Jose Asuncion Silva, horror and shadow

The cover of the book “Poesía selecta”, an anthology of Silva made by Panamericana Editorial, first published in 1997, one year after the centenary of the death of its author, and reissued this 2022.

Photo: personal archive

This portrait is included along with many other photos in the book choose poetryan anthology of Silva made by Panamericana Editorial, first published in 1997, a year after the centenary of its author’s death, and reissued this 2022. The selection of poems is by Carlos Nicolás Hernández, the foreword is by Luz Mary Giraldo and the editorial care of Alejandro Alba Garcia.

The photographic archive is, of course, one of the strengths of this edition, as it allows us to see José and his family at different periods of his life and also allows us to discover the poet’s manuscripts, a drawing of his entitled The Premature Flirting and a card he wrote and placed on his sister Elvira’s grave. But beyond the interesting images, the appearance of this new book is a good pretext to return to the figure of Silva, and in this reading what most caught my attention is the way in which two obsessions arise and intersect in the poet: horror and shadow. Therefore, this writing is nothing more than the pursuit of those two obsessions in the anthology in question, the pursuit of two themes, two images, which I believe are at the center of this poetry and are the root of its sadness and its nostalgia.

I will begin by talking about terror, a theme that at first seems foreign to Silva’s concerns, but which is present in youthful poems such as “Crepúsculo” and “Las undinas”, in which the poet uses children’s stories and myths, antiques to create authentic terrifying atmospheres. Silva describes “the hour when the dead rise” and the space is filled with “strange noises” and “dark tales”; we, the readers, feel “the shadow climbing through the curtains,” hear “the funeral bark of a goat,” and are disturbed to see “the dolls sleep […] half abandoned. It is a whole iconography and language of horror, with which Silva sought in his readers the same effect that supernatural tales and myths have on children. Silva wants to frighten us, amaze us, make our senses alert and thus envelop us in the mystery of the unknown, the invisible, the barely hinted at.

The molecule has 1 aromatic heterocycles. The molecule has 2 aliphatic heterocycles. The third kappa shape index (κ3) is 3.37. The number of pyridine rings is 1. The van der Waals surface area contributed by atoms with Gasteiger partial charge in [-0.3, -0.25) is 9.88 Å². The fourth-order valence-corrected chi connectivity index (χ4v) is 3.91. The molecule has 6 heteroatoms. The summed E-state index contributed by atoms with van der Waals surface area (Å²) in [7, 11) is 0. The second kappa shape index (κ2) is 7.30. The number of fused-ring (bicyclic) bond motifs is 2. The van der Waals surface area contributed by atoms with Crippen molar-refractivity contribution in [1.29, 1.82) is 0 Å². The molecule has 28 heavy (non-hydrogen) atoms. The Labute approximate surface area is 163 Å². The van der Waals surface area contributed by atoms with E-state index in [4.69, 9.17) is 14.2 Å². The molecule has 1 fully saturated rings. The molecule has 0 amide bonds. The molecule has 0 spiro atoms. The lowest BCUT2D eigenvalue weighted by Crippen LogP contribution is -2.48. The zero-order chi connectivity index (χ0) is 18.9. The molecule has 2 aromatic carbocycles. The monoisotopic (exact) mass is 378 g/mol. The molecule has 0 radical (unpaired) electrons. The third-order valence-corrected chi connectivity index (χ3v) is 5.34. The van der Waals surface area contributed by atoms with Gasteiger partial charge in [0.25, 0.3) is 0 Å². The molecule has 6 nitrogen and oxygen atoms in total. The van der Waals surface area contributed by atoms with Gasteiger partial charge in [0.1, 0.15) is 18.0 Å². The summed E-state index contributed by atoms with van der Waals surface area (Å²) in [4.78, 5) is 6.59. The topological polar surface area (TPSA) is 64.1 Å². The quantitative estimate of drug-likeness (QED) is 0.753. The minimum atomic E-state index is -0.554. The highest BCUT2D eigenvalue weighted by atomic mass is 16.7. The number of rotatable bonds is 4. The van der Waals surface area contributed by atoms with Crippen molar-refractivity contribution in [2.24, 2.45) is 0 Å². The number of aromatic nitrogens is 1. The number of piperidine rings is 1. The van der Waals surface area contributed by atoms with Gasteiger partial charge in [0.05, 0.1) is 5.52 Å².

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Horror and fantasy have the power to envelop our lives “in the mist of dreams,” as the poem “Childhood” puts it, and in so doing, endow our uncertain reality with mystery. Similarly, Silva’s poems seek to envelop us in ghostly atmospheres that allow us to glimpse other levels of reality. For example, in the poem “The Skull”, a pair of swallows flutter on the ground, as if searching for the spirit of a monk whose skull rests there, in the orchard of an abandoned monastery, at dusk. The entire landscape that Silva creates, each placed element, almost like a painting, takes our imagination to a plane of reality where the dead return for their bones. And so we intuitively feel that our world is inhabited by presences that we do not see.